I love the Wyoming Constitution. At one point in my life, I began to memorize it as it embodies principles I hold so dear – equality, due process, the rights of the people and the subject of this column: public education. Article 7, Section 1 of the Constitution calls for “…the establishment and maintenance of a complete and uniform system of public instruction, embracing free elementary schools of every needed kind and grade…”. Article 7, Section 9, and Article 15, Sections 15 and 17 provide for the needed funding and the equitable distribution of income for our schools. These mandates of the Constitution have been explored and refined by the Wyoming Supreme Court through a series of cases stemming back to 1980 and ending in 2008. The Court has held that all children, regardless of hometown or parental income, must be afforded a similar education; a ruling that is in sharp contrast to most other states which allow for wealth-based disparities among its school districts. I am most proud of our commitment to equity.
Moreover, according to the Court, it is the state’s obligation to raise the funds to pay for a “complete and uniform” and “thorough and efficient” educational system. In order to do so:
“…the legislature must first design the best educational system by identifying the ‘proper’ educational package each Wyoming student is entitled to have whether she lives in Laramie or in Sundance. The cost of that educational package must then be determined and the legislature must then take the necessary action to fund that package. (Campbell I at 1279)”
To meet this obligation for establishing the educational package and its funding, the legislature has established a “recalibration” process that I, together with eleven other members of the legislature, oversee. Our task this interim is to examine the school funding model to assure we meet our constitutional and statutory obligations. To be sure, we are in an economic crisis. Our revenues are down and the extractive industries cannot bail us out. However, the courts were clear that we cannot step back from our Constitutional obligations to define and fund a high quality, equitable educational system for all of our students. We have been in crises before, opined the Wyoming Supreme Court Justices in the Campbell II decision, “…however … the constitution provides that education funding is a fundamental right of our citizens and lack of financial resources will not be an acceptable reason for failure to provide the best educational system (Campbell II at 556).”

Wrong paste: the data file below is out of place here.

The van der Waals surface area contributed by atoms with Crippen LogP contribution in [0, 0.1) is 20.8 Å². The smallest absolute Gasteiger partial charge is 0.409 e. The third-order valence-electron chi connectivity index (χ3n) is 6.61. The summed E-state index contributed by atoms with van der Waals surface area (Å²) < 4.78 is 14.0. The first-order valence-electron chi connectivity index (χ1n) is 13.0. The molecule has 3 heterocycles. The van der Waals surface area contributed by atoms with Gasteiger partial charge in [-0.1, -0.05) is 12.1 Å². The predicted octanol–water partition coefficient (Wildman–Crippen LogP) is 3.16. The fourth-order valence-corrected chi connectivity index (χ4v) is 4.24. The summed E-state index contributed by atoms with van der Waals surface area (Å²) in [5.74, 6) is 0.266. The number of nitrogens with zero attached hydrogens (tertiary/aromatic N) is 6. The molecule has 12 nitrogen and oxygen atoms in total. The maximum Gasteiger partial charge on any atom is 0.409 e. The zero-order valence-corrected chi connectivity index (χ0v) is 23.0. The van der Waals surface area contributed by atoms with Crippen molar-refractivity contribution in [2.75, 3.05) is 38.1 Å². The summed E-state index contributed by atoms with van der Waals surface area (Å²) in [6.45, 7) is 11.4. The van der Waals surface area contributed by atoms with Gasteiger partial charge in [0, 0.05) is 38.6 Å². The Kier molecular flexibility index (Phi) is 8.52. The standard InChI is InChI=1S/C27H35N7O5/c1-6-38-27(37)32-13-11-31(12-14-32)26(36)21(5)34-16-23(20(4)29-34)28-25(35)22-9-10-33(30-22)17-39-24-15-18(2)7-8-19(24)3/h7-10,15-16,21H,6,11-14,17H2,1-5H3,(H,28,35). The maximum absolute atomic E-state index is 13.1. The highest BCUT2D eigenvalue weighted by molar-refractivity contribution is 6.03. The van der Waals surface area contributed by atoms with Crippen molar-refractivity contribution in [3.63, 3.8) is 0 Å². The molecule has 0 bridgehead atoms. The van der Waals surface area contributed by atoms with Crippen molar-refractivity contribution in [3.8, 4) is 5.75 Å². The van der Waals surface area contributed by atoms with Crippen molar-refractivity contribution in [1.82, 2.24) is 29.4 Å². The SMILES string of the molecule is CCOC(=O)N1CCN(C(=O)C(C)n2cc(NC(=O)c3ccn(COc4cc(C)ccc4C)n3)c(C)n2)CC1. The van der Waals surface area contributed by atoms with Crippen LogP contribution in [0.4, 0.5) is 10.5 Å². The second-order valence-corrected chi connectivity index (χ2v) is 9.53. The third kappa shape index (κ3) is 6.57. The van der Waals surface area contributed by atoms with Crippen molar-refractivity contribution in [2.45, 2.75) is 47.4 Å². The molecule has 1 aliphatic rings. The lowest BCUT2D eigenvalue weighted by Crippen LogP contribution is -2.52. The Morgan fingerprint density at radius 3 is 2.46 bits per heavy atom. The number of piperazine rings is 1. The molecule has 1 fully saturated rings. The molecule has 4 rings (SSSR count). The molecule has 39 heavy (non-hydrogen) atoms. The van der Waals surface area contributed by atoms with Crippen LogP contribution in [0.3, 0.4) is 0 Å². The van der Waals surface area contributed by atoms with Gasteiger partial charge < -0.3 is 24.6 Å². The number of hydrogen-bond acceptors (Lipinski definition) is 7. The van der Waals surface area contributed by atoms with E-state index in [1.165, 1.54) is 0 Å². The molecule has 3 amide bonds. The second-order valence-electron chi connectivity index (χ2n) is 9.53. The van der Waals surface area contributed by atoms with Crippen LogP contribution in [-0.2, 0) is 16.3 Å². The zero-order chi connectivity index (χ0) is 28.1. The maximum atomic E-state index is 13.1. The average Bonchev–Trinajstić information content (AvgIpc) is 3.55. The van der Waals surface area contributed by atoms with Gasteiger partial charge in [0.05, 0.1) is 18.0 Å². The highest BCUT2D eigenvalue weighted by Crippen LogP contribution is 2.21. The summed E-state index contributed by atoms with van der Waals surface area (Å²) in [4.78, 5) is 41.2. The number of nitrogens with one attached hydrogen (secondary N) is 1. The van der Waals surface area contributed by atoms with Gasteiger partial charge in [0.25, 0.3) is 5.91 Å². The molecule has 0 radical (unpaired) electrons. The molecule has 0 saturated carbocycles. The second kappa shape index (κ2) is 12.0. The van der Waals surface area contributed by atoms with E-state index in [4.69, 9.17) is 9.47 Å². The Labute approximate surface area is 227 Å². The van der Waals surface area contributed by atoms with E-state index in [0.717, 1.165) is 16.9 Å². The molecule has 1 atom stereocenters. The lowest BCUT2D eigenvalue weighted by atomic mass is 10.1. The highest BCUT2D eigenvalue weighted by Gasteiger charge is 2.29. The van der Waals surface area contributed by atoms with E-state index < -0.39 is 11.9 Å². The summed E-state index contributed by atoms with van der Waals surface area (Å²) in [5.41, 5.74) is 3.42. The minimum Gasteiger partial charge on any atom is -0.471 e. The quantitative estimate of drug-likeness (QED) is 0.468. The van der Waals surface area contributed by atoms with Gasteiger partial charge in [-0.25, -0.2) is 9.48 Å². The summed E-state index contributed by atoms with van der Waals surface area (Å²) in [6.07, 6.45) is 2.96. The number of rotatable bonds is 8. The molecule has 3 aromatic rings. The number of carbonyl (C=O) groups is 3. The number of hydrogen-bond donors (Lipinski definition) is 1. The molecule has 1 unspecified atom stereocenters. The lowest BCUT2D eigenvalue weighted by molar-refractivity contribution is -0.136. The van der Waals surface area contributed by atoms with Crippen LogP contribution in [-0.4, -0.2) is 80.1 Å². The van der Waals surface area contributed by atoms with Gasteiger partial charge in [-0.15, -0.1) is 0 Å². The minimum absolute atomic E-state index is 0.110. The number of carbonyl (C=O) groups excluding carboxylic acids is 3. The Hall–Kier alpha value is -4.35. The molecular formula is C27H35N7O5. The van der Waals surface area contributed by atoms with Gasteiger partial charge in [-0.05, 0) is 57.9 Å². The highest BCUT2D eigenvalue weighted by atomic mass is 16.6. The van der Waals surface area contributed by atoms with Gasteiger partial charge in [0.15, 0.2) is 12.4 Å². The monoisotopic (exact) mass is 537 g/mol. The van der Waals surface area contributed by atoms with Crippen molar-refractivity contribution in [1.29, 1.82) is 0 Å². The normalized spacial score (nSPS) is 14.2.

We have over 90,000 students in the K-12 system, including 40% defined as at-risk and in need of additional educational supports. We spend over $3.2 billion per biennium. Our investment in education has paid off. Wyoming is the envy of most of the nation in measures of educational achievement. We can be particularly proud of the achievement of our students considered most at risk, such as those receiving free and reduced lunch or special education services. This is surely due to our mandate of equity across districts with the requirement that funding for education not be wealth-based.
As we embark on this recalibration, there are murmurings that we need to cut educational funding. I disagree. Our constitutional mandate is clear: we define the “basket of goods” for a quality education and then we fund it. Surely, we can find some efficiencies such as consolidating school districts or consolidating procurement of goods and services across districts. However, we should not be unilaterally cutting math, English, science, art or music, Career Technical Education (CTE) or special ed. We should not mandate larger class sizes in order to reduce costs, or lower teacher and staff salaries. COVID-19 has surely shown us the value of our highly skilled teaching force. Of course, we should be looking at 21st century needs, such as increasing the number of school social workers and nurses to address our students social, behavioral and emotional issues. Many of our districts need increases to educate our increasing numbers of English language learners. All districts should be adding computer science curriculum to the basket of educational goods, and we need to seriously discuss and act on the evidence that high-quality learning opportunities for our 4-year-olds are a needed addition to the “basket” as we now know the success of early childhood ed in later grades.
Over the next several months, the consultants hired for the project will be conducting focus groups with parents, teachers and administrators, and the school recalibration committee will be meeting. I urge your participation through these venues. Our Wyoming Constitution depends on our full commitment.
Cathy Connolly is Minority Floor Leader in the Wyoming House of Representatives.
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